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WRITE: Firm Foundations, Fulfilled Dreams: An Interview with Author C.J. Darlington (Part IV)

Posted by on March 17, 2010 in C.J. Darlington, Christian Writers Guild, homeschooling, Homeschooling Today, WRITE | 0 comments

Today, I present the final portion of my interview with 2008 Christian Writers Guild Operation First Novel winner C.J. Darlington. Homeschooling parents and writers who seek publication will want to pay special attention. This comes with a shoutout to C.J. for all her helpful answers and to Homeschooling Today for permission to reprint.


How homeschooling helps writers learn and grow: If it weren’t for my parents’ choice of homeschooling, I wouldn’t be where I am today. Homeschooling taught me how to teach myself. But after I graduated, my parents were still there to help me pursue my dreams.

I believe the homeschool experience fosters individual thinking. That’s so important. I never want to swallow what someone tells me is truth without asking questions.

How homeschooling can build creativity: Mom required us to journal every day. We could write about whatever we wanted, and she promised she would never read our entries. That was a freeing experience. I was thirteen when I started and still keep a journal.

Mom also built assignments around our interests. For example, she turned the newspaper Tracy and I started into an entire journalism course. Through The Monthly Dart, we learned how to write editorials, limericks, fiction, news articles, and more because those areas intrigued us.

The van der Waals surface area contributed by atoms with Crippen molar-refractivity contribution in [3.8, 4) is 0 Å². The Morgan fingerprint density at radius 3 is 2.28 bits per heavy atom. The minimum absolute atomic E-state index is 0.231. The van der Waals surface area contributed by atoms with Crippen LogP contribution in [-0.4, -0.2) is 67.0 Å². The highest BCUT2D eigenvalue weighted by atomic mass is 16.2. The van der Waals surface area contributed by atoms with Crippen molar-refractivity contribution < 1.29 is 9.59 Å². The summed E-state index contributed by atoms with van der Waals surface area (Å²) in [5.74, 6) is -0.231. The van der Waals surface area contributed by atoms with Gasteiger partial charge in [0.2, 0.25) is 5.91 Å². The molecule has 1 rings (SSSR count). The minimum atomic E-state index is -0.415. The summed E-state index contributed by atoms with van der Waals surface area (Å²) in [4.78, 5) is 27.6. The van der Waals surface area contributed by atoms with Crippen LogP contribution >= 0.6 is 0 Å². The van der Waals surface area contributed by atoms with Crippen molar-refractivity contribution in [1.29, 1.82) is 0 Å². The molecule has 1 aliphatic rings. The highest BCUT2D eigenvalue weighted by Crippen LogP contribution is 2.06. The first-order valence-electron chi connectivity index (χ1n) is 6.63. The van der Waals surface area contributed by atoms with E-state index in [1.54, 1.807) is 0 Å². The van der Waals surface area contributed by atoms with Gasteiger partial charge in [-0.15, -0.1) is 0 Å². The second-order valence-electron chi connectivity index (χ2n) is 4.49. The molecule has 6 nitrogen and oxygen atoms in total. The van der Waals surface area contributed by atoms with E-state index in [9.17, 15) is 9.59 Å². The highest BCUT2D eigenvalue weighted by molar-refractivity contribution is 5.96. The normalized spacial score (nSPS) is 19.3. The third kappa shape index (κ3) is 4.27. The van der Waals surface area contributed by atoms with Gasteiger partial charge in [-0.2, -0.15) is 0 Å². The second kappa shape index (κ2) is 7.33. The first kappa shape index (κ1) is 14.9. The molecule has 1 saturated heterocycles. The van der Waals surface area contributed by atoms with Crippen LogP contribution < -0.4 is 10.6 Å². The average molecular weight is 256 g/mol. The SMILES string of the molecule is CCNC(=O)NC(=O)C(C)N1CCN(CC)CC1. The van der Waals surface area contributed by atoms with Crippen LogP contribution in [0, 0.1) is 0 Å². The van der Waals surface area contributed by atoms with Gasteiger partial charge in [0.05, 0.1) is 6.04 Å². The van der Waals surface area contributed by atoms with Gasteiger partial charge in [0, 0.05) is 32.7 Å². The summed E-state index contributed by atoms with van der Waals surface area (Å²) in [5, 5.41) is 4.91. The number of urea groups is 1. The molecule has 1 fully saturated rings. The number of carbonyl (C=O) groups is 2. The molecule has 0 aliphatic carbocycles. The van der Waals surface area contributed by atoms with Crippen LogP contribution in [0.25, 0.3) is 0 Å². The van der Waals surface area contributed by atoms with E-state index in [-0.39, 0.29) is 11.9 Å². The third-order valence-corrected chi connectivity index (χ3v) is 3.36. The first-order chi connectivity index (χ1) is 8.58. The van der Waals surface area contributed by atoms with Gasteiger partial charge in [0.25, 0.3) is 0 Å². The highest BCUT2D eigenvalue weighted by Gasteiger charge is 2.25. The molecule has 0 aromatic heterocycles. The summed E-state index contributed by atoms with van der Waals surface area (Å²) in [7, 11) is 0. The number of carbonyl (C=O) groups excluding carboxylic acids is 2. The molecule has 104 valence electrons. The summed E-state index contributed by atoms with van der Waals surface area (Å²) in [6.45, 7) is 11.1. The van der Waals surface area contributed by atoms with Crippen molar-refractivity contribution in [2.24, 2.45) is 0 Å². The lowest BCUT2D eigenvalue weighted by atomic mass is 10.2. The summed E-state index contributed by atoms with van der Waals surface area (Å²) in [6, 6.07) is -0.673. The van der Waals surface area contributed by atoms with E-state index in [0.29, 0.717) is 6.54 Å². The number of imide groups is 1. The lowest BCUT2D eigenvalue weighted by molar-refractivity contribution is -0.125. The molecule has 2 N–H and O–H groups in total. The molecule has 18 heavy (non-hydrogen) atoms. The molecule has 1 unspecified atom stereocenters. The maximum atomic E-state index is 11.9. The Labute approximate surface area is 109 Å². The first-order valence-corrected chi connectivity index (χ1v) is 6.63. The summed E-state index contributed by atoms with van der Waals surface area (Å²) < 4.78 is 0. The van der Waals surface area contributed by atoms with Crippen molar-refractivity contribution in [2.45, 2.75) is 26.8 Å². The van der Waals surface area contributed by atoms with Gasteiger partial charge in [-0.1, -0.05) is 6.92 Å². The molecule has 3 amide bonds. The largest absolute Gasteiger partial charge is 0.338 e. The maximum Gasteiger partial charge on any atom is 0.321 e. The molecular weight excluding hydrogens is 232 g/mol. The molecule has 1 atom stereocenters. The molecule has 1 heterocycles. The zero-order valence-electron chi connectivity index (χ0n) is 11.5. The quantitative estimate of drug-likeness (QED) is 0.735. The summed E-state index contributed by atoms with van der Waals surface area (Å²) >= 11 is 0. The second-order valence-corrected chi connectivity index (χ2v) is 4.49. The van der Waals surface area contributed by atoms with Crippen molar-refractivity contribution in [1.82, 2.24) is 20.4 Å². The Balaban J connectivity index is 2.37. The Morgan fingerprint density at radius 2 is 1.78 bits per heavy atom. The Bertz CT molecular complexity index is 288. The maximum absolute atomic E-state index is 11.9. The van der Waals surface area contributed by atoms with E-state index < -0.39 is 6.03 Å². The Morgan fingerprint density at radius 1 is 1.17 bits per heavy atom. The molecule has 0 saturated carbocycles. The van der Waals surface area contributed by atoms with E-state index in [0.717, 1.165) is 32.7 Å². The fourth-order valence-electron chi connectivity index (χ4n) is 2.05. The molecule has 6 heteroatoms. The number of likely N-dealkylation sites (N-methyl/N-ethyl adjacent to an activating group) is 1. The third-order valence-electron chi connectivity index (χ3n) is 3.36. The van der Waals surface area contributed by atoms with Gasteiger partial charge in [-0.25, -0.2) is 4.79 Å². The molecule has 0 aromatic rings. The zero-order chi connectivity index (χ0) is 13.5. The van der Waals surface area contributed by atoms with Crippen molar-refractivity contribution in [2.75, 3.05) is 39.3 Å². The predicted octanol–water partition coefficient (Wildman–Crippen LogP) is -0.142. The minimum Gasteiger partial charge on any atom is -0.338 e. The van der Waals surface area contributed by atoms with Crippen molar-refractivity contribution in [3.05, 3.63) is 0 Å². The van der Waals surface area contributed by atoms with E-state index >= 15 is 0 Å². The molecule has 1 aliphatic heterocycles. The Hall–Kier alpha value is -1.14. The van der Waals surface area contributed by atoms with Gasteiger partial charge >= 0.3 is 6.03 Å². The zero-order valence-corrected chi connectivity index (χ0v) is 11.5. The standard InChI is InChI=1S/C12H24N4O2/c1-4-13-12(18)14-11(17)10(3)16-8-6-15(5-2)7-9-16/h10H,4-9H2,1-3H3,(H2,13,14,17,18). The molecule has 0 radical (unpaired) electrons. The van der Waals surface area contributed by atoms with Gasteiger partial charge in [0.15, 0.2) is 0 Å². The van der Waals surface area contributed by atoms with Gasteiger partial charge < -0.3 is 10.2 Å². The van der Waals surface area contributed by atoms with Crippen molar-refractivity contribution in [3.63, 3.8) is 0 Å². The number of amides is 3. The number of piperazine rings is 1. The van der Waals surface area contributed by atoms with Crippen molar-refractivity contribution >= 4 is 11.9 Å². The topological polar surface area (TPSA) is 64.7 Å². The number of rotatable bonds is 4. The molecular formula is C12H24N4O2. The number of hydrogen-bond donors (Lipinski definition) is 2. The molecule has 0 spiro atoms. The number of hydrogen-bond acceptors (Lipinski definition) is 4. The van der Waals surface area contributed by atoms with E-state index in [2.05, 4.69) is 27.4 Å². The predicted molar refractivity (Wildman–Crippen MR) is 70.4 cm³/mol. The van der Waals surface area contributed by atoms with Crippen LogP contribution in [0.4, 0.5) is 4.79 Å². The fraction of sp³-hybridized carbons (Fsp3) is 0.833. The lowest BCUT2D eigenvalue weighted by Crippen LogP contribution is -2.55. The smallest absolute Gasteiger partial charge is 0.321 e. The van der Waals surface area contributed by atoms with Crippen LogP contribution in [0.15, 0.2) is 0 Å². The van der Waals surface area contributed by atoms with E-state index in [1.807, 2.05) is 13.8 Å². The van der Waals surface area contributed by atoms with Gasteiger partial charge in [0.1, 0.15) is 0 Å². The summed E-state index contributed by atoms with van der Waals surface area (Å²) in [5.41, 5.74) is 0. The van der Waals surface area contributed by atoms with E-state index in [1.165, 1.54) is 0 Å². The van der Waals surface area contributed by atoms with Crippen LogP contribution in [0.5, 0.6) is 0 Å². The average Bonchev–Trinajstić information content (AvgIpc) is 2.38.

How to achieve your writing dreams: Never give up. If God has put the desire to write in your heart, He has a way of fulfilling it. I had the dream of being a published author for more than fifteen years before my first book released. Was it worth the wait? You bet. But you’ll never reach your dreams if you give up on them.


1. Learn to type correctly. This is the one homeschool requirement I use every day. If you want to be a writer, it’s imperative.

2. Read great books. The best way to learn how to write fiction is to read great novels. It’s learning by osmosis. You’ll pick up concepts like how to structure a story, craft dialogue, and master point of view without realizing it.

3. Write about what you love. You’ll write best if your topic interests you. Do you love horses? Write a story about a girl and her horse. Are airplanes your passion? Create a story that features a pilot. My sister, Tracy, started writing articles about Christian musicians for youth publications because she loved Christian music.

4. Be patient.
Writing is an apprenticeship. It can take years to master the craft and achieve publication. Allow this to encourage you on days when the words don’t flow.

Originally published in Homeschooling Today® magazine, January/February 2010, used by permission. All rights reserved,

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